My son has just come back from his first ski trip. Watching clips on his phone I can hear the crunch under his boots and the swish of skis as they cut through the snow. My imagination supplies what pictures and sound can’t – the fresh coldness of the air as it fills your lungs, the biting wind that stings your cheeks. I want to be there. I’m a chionophile, a lover of cold weather. As others are moaning, I feel at my best.
I’ve taken this to extremes. Although I’m not an intrepid traveller, I keep going back to the Arctic. The first time I was terrified of how I would cope. On that trip I went line fishing for cod off the north-west coast of Norway and, after two hours, had to employ a kind of mindfulness to tolerate the cold.
It’s not easy being in this kind of environment – you have to dress in layers, so every walk or boat ride takes time to prepare for, and you need boots that grip on ground as icy as a skating rink. It’s hard work, but you feel completely engaged with the world and, as you peel layers off when you’re back indoors, exhilarated. A bowl of chunky soup or a warm cinnamon bun seems like the best thing you’ve ever eaten. When I returned from that first trip, I felt intensely alive, as if I’d had a huge shot of adrenalin.
In Britain we talk a lot about ‘bad’ weather. Rain, hail, wind, ice, even damp air and steely skies are classified as bad. But winter is being re-evaluated. Dr Michael Mosley has a series on BBC Radio 4 called Cold Therapy, which looks at the benefits of embracing coldness. And Wintering, a book by Katherine May about the dark seasons in our lives, was a surprising bestseller when it was published a few years ago. She sees our personal winters as times when we experience transition, just as nature does – times to take stock, to slow down, to recharge our batteries.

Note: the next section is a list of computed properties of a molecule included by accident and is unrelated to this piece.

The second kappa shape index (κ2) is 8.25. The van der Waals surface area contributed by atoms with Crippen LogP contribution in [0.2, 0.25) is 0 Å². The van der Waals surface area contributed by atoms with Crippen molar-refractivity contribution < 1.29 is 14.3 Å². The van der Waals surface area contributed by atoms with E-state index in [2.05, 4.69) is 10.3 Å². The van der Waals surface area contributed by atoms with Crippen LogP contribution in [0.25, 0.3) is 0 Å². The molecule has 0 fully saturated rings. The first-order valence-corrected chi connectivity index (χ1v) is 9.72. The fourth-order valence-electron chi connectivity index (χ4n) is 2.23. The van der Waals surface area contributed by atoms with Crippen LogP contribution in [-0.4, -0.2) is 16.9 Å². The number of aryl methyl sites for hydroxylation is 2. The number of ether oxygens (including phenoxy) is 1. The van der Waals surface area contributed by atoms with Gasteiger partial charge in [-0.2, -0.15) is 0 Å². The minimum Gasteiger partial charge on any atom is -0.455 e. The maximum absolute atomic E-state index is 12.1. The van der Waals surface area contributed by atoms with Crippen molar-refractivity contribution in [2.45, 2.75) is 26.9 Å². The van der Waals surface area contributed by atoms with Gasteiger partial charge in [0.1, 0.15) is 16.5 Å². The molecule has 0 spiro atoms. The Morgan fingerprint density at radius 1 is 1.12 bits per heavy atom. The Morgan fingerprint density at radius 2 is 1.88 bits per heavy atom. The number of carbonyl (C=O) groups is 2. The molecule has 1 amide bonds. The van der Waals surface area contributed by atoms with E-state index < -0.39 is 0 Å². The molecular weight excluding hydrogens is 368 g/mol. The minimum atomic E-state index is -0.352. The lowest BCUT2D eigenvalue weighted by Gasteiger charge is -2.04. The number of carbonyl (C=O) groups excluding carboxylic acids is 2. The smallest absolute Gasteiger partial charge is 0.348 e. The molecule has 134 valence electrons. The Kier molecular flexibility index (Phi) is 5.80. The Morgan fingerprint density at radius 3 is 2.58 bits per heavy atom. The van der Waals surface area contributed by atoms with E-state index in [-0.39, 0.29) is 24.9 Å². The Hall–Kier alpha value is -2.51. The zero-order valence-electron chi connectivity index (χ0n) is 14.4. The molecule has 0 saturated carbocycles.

Scandinavians aren’t just accepting of cold winters, they revel in them. Most of us now roll our eyes when we hear the word ‘hygge’, the untranslatable term that means taking joy in everything that’s cosy, from thick socks to mugs of hot chocolate. When concepts become hip, they inevitably fall out of favour, but that doesn’t mean that ‘hygge’ is a bad idea.
It has been said that food is the Scandinavian antidote to darkness. Being ensconced in your kitchen is as important as being outside, in fact each is made better by the other. Autumn and winter demand a different kind of cooking to summer – stews, pies and soups that take a bit of time and effort and make your kitchen the warmest room in the house. The recipes here are for the dishes I want to come home to.